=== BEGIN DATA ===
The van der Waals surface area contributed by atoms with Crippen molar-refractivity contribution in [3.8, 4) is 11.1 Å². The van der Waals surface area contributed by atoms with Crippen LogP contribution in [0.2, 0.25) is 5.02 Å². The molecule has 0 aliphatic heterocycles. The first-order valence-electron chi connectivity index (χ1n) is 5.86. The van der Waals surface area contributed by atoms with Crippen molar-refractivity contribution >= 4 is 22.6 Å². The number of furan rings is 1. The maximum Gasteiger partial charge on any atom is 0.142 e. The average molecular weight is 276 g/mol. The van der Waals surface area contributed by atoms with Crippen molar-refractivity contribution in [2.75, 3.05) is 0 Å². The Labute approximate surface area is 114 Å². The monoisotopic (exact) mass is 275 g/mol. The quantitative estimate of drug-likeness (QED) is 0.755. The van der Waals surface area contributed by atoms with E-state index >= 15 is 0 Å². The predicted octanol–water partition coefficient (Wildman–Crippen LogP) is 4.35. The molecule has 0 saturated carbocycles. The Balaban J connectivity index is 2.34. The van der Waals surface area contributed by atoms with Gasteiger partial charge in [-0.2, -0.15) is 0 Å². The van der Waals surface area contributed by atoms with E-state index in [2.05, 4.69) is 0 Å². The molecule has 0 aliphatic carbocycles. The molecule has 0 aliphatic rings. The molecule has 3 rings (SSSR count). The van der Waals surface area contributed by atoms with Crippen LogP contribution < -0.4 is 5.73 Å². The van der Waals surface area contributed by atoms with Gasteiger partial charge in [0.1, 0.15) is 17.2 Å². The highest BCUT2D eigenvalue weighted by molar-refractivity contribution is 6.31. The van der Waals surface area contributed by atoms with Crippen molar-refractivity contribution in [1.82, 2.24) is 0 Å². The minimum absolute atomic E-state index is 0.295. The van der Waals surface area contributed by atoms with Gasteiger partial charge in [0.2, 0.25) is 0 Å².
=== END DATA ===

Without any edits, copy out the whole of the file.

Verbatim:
The van der Waals surface area contributed by atoms with Crippen molar-refractivity contribution in [3.8, 4) is 11.1 Å². The van der Waals surface area contributed by atoms with Crippen LogP contribution in [0.2, 0.25) is 5.02 Å². The molecule has 0 aliphatic heterocycles. The first-order valence-electron chi connectivity index (χ1n) is 5.86. The van der Waals surface area contributed by atoms with Crippen molar-refractivity contribution >= 4 is 22.6 Å². The number of furan rings is 1. The maximum Gasteiger partial charge on any atom is 0.142 e. The average molecular weight is 276 g/mol. The van der Waals surface area contributed by atoms with Crippen molar-refractivity contribution in [2.75, 3.05) is 0 Å². The Labute approximate surface area is 114 Å². The monoisotopic (exact) mass is 275 g/mol. The quantitative estimate of drug-likeness (QED) is 0.755. The van der Waals surface area contributed by atoms with E-state index >= 15 is 0 Å². The predicted octanol–water partition coefficient (Wildman–Crippen LogP) is 4.35. The molecule has 0 saturated carbocycles. The Balaban J connectivity index is 2.34. The van der Waals surface area contributed by atoms with Gasteiger partial charge in [-0.2, -0.15) is 0 Å². The van der Waals surface area contributed by atoms with E-state index in [2.05, 4.69) is 0 Å². The molecule has 0 aliphatic carbocycles. The molecule has 0 aliphatic rings. The molecule has 3 rings (SSSR count). The van der Waals surface area contributed by atoms with Crippen LogP contribution < -0.4 is 5.73 Å². The van der Waals surface area contributed by atoms with Gasteiger partial charge in [0.1, 0.15) is 17.2 Å². The highest BCUT2D eigenvalue weighted by molar-refractivity contribution is 6.31. The van der Waals surface area contributed by atoms with Crippen molar-refractivity contribution in [1.82, 2.24) is 0 Å². The minimum absolute atomic E-state index is 0.295. The van der Waals surface area contributed by atoms with Gasteiger partial charge in [0.2, 0.25) is 0 Å².